Using The Other Side’s Strikes:
Regulating The Information Flow To Steer Your Opponent In Voir Dire
As published in The Jury Expert (May 2015 Volume 27, Issue 2)
It has long been the daydream of jury selectors: What if I could use not only my own peremptory strikes, but the strikes of the opposing side as well? This goal is, in fact, attainable by manipulating the information flow in voir dire to guide your opposing counsel’s decision-making. This can be done in three steps:
Calculating The Opposing Side’s Voir Dire Strategy
The first step in this process of steering your opponent is to understand the information that your opposing counsel will use to make peremptory strike decisions by calculating their optimal voir dire strategy.
Strategic voir dire is primarily focused on considering who opposing counsel’s most favorable jurors would be, and how the opposing side will likely behave during voir dire (Futterman, R. 2011). To calculate opposing counsel’s strategy, in advance of trial, put yourself temporarily in their shoes to consider what types of jurors would be most responsive to that side’s narrative, themes, and parties (for more explanation of this technique listen to this American Bar Association sponsored podcast). With this advance preparation, you can then plan how to have the types of jurors who are most favorable to the opposing side expose themselves during voir dire so that you can strike them. Usually, you would end there, but you can also use this method to go further.
This method also gives you an understanding of the opposing side’s optimal jury selection strategy, and most importantly, the information that the opposing attorney will require in order to make decisions in voir dire. This is only the first step in steering your opponent, however, because your counterparty will rarely follow through on the optimal strategy.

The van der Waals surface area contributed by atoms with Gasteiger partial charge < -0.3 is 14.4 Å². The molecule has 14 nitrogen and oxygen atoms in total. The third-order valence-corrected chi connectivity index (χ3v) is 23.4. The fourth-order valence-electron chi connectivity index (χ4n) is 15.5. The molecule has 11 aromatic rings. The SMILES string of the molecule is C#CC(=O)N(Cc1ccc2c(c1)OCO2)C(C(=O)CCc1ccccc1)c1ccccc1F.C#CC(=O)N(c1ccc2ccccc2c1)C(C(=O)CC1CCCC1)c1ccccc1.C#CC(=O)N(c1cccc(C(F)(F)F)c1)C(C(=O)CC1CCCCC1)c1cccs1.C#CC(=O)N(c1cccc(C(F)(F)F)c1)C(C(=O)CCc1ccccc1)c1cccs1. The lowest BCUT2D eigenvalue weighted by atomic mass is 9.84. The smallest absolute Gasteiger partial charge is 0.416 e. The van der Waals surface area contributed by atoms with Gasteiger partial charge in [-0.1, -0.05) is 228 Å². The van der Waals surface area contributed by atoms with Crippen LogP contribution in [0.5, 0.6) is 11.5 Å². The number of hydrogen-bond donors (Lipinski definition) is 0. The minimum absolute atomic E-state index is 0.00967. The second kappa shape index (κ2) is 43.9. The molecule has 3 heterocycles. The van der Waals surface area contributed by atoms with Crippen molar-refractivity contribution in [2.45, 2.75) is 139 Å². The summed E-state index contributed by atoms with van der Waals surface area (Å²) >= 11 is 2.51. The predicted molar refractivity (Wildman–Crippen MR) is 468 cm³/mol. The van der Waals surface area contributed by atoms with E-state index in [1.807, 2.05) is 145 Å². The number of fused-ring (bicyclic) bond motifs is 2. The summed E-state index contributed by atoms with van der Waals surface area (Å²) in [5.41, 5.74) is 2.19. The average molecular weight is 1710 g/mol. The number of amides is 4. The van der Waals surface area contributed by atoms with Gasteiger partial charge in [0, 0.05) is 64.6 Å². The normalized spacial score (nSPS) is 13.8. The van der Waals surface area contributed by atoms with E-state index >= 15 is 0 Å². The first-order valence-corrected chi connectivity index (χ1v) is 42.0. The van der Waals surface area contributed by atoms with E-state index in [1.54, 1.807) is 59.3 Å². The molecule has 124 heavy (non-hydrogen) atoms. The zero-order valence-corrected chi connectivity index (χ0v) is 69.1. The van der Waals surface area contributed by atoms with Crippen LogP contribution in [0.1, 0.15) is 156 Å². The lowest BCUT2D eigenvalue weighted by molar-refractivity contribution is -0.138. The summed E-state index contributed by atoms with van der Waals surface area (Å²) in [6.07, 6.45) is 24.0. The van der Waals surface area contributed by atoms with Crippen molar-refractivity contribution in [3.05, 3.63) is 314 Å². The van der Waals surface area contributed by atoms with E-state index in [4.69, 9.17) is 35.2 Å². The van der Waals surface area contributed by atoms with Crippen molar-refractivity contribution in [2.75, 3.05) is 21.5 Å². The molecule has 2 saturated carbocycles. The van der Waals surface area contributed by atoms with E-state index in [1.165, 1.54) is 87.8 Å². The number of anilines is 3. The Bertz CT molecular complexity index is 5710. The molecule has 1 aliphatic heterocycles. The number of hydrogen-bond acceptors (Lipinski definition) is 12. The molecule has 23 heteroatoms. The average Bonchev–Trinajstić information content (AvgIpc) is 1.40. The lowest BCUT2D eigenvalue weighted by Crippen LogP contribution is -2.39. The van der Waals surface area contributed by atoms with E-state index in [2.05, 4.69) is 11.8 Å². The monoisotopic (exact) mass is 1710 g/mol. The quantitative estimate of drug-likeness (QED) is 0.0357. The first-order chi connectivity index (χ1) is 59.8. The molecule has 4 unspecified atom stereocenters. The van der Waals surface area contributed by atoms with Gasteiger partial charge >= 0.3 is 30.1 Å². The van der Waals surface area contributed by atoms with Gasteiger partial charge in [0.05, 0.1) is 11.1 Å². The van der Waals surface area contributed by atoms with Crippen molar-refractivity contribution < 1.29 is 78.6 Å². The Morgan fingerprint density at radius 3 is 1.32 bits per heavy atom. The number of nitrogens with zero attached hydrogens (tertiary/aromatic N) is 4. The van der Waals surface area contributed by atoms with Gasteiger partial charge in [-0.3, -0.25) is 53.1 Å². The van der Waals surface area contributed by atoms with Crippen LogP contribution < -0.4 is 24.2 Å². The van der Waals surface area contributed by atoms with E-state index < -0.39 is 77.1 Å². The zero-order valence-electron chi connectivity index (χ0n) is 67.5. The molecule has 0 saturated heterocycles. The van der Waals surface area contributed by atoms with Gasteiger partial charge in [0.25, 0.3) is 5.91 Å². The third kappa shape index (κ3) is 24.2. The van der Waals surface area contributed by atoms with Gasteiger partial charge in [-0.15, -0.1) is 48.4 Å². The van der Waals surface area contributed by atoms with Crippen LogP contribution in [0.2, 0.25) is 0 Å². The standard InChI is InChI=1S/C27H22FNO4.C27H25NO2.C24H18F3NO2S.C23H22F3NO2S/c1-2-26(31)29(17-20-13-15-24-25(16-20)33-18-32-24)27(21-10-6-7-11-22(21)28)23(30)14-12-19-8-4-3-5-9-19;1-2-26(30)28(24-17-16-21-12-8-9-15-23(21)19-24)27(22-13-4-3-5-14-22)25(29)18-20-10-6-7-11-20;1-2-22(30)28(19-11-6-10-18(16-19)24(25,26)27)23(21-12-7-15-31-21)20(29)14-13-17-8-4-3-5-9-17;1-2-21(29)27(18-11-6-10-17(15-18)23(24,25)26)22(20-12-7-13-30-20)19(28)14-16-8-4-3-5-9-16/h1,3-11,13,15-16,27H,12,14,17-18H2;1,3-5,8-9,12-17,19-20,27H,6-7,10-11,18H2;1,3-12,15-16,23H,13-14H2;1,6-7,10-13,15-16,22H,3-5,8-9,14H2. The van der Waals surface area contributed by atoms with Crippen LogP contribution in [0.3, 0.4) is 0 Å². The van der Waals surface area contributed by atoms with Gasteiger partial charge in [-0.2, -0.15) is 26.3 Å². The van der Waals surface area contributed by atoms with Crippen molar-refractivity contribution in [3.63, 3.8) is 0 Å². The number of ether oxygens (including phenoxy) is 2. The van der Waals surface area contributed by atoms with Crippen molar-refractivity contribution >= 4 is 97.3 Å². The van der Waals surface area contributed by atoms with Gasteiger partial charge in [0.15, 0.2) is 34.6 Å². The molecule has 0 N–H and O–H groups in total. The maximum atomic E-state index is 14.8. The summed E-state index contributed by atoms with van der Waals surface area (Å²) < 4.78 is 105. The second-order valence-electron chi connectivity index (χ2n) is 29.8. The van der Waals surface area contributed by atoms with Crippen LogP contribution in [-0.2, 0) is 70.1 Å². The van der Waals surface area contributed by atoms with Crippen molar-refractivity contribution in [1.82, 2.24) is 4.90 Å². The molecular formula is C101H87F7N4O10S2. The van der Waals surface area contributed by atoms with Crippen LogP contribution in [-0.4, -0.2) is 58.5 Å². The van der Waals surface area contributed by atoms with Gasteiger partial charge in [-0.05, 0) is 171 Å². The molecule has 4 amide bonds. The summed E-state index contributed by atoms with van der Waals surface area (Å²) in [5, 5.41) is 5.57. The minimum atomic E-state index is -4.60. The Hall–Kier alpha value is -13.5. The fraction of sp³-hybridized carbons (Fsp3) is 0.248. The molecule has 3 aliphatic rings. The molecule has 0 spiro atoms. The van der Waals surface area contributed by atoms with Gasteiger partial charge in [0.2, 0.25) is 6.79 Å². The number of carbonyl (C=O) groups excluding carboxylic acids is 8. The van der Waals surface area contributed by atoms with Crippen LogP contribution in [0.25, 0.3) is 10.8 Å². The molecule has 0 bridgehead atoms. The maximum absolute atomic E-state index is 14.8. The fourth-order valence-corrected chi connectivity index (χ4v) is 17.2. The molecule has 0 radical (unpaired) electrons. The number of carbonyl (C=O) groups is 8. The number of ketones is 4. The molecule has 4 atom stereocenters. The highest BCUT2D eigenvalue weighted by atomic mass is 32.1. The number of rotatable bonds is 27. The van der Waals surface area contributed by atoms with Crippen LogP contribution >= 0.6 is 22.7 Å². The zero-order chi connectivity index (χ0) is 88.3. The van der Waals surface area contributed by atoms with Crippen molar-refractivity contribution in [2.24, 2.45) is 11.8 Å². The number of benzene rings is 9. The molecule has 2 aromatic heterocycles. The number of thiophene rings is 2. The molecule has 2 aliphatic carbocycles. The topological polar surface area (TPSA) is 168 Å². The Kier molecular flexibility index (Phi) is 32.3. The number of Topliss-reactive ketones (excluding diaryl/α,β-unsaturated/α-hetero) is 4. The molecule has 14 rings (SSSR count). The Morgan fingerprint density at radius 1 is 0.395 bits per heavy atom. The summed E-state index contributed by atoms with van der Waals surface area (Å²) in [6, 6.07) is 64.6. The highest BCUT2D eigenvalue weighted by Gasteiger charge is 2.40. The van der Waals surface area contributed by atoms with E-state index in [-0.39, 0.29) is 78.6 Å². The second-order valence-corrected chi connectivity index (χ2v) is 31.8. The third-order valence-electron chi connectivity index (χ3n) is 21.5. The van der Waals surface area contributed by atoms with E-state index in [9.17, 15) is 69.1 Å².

The Opposing Side Veers
Attorneys for the opposing side veer from the optimal strategy for a variety of reasons. Often, for instance, the attorney has no real jury selection strategy at all. In state court voir dire, for example, many attorneys think very little about exposing and striking jurors for strategic reasons, and primarily use the more free-flowing question and answer period to merely ingratiate themselves with the jurors. Their voir dire strategy is only to arrange to be liked and trusted throughout the trial. The attorney will then strike any potential jurors who give social cues indicating that they are not responsive to the attorney during the ingratiation period. These social cues, however, are readily viewable to both side’s attorneys, providing the same important information to both sides.
Another reason that attorneys veer from an optimal strategy is that attorneys often have idiosyncratic views of what types of jurors have responded to them personally in the past or stereotypic views about how certain demographic types respond to their cases. Attorneys will often explain this by saying something like “I had a plumber on a case once, and I’ll never do that again”. This is only natural. Generally, as attorneys gain more experience and wisdom from litigating, they also accrue more biases about juror types that tend to override the optimal strategy for the specific case at hand.
Observing The Opposing Side’s Idiosyncrasies
Because of this, the second step in this process of steering your opponent is to watch the opposing attorney’s behavior during voir dire to see how the attorney goes off course from the optimal strategy. Because you will have calculated the other side’s optimal strategy at this point, you will readily see when and where the opposing attorney is veering from it.